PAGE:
The ability today of women and men to pursue (artistic) studies in equal measure is still counterbalanced by a predominance of men in important and decisive positions in the art world. It is still predominantly men who are at the head of important museums, or acting as curators in the decision-making process of these, as sponsors, and as dealers or patrons--and they inherently carry with them a vision and thinking shaped by masculinity. It is therefore not surprising that in various lists of important artists, sculptors, etc., it is predominantly men who are mentioned--often only a few women appear, or are not mentioned at all. This circumstance can also lead to the difficulty for women to find noted role models of their own sex and, therefore, a depleted inspiration to embark on a potentially promising art career, causing men to remain in the majority of successful, well-known artists.7 It should also be noted that professions that are predominantly exercised by women are less respected in society and are usually also less well paid.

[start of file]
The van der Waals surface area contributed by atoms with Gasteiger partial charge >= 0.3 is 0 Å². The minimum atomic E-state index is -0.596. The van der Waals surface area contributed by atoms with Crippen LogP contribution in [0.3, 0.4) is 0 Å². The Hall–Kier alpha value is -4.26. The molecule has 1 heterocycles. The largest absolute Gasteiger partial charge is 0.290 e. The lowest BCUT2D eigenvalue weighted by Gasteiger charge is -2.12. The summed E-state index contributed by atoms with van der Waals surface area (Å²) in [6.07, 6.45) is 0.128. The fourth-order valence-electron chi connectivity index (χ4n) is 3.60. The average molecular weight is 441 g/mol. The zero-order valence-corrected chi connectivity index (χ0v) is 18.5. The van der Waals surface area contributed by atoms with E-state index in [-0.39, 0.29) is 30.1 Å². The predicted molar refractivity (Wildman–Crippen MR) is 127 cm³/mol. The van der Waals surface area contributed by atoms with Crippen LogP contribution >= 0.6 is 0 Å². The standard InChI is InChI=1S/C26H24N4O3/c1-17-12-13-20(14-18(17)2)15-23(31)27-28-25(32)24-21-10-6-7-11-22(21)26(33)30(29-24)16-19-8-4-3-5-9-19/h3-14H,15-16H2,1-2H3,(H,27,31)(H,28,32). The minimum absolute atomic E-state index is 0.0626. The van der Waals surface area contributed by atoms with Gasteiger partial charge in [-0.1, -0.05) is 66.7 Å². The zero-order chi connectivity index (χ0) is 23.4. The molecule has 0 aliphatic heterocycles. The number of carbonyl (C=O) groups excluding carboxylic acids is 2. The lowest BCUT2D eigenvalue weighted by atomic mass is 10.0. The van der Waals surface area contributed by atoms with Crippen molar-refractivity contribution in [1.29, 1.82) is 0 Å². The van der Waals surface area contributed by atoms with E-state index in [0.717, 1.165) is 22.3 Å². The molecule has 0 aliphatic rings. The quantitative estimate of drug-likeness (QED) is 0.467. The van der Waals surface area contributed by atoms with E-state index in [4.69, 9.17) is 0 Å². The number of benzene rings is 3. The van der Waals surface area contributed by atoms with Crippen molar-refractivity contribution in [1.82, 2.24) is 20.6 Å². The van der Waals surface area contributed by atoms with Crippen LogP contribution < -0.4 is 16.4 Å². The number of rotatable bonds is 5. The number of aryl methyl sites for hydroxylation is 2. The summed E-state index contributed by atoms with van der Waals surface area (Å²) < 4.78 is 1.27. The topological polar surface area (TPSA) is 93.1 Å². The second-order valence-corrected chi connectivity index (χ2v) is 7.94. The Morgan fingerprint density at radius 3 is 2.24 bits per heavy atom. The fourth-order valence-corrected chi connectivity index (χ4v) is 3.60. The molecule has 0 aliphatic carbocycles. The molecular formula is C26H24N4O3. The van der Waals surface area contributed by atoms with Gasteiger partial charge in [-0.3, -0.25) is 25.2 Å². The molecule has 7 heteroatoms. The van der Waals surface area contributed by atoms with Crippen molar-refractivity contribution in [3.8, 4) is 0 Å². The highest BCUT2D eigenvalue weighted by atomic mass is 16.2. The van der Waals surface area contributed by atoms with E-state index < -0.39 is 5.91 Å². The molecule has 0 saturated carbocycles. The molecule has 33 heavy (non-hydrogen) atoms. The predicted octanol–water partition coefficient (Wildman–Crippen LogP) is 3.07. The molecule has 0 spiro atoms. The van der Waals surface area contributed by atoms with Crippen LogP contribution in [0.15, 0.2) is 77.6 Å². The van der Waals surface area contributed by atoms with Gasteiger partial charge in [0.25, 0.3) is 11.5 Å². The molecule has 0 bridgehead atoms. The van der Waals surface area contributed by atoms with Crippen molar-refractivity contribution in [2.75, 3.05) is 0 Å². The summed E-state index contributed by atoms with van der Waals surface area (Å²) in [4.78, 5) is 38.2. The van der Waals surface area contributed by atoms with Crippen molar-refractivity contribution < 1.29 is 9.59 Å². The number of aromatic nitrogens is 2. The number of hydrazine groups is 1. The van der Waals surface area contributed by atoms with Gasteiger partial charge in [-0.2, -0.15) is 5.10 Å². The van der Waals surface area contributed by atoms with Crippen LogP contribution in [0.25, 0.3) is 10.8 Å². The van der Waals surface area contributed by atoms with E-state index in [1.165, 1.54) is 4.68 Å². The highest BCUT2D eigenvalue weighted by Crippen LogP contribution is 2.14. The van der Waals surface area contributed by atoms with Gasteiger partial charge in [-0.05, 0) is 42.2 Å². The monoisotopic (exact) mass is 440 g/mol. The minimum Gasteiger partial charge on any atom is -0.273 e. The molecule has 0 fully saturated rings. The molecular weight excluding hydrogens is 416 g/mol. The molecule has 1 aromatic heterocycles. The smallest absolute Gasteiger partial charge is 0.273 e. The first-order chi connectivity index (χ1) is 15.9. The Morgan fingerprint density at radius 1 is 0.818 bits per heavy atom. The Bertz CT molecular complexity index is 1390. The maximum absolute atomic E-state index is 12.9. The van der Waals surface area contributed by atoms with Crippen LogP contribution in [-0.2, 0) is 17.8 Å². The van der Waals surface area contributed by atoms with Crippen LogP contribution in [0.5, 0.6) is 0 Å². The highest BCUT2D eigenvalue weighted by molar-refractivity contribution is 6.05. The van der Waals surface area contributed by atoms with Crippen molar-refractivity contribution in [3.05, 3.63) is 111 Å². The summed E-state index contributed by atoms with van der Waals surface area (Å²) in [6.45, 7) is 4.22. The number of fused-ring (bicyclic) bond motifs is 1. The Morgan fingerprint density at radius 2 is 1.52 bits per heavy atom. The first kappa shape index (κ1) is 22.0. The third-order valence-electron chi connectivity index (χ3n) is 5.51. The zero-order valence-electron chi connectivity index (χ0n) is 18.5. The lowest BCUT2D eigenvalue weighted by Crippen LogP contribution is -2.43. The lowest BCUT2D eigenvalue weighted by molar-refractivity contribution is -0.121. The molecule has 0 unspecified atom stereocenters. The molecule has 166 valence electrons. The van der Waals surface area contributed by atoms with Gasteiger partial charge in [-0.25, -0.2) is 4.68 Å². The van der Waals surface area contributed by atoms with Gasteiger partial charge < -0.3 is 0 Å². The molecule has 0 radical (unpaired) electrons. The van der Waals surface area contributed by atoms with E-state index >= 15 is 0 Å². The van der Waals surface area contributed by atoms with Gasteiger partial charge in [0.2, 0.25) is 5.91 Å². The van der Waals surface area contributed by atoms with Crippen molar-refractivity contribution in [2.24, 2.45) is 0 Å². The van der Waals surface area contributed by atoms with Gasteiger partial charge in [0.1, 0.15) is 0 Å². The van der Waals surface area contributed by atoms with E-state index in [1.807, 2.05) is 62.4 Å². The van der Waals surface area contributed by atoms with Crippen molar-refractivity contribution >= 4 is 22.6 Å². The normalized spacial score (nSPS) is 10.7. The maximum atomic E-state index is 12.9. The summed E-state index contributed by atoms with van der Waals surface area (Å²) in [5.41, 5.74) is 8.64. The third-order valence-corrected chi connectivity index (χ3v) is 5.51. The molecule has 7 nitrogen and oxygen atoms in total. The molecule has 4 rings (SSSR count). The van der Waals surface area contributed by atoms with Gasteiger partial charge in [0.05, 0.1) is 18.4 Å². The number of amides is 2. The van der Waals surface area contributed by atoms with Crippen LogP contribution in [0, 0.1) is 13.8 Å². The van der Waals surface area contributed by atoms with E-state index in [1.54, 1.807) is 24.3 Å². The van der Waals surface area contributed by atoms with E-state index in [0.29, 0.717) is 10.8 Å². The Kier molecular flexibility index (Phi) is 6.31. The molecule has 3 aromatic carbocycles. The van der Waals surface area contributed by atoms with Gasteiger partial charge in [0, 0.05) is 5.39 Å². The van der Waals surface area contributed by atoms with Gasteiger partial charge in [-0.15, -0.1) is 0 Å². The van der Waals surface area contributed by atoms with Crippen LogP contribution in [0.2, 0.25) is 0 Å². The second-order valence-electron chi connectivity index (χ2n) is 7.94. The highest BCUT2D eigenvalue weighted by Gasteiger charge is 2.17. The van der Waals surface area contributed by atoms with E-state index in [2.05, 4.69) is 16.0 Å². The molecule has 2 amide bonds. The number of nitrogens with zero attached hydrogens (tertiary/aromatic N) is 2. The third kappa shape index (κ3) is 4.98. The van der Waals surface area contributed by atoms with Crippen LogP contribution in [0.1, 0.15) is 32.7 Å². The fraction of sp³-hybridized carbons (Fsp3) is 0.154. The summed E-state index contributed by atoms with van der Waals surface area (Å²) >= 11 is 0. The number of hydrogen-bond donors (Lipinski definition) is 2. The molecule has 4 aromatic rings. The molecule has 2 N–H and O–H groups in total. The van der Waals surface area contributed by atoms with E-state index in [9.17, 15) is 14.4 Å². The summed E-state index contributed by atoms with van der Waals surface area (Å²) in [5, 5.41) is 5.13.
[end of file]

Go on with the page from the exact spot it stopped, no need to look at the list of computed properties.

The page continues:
In summary, it can be said that the proportion of women in the art business continues to increase, although improvements in support and promotion for female artists are unfortunately still needed.
I would like to conclude with a poem by Mascha Kaléko that aptly describes the situation from the perspective of a poetess married to a man who is also active in the arts.
Die Künstlerin Selma Des Coudres mit Pfeife,
ca. 1910, private ownership Photographer: Wolfgang Pulfer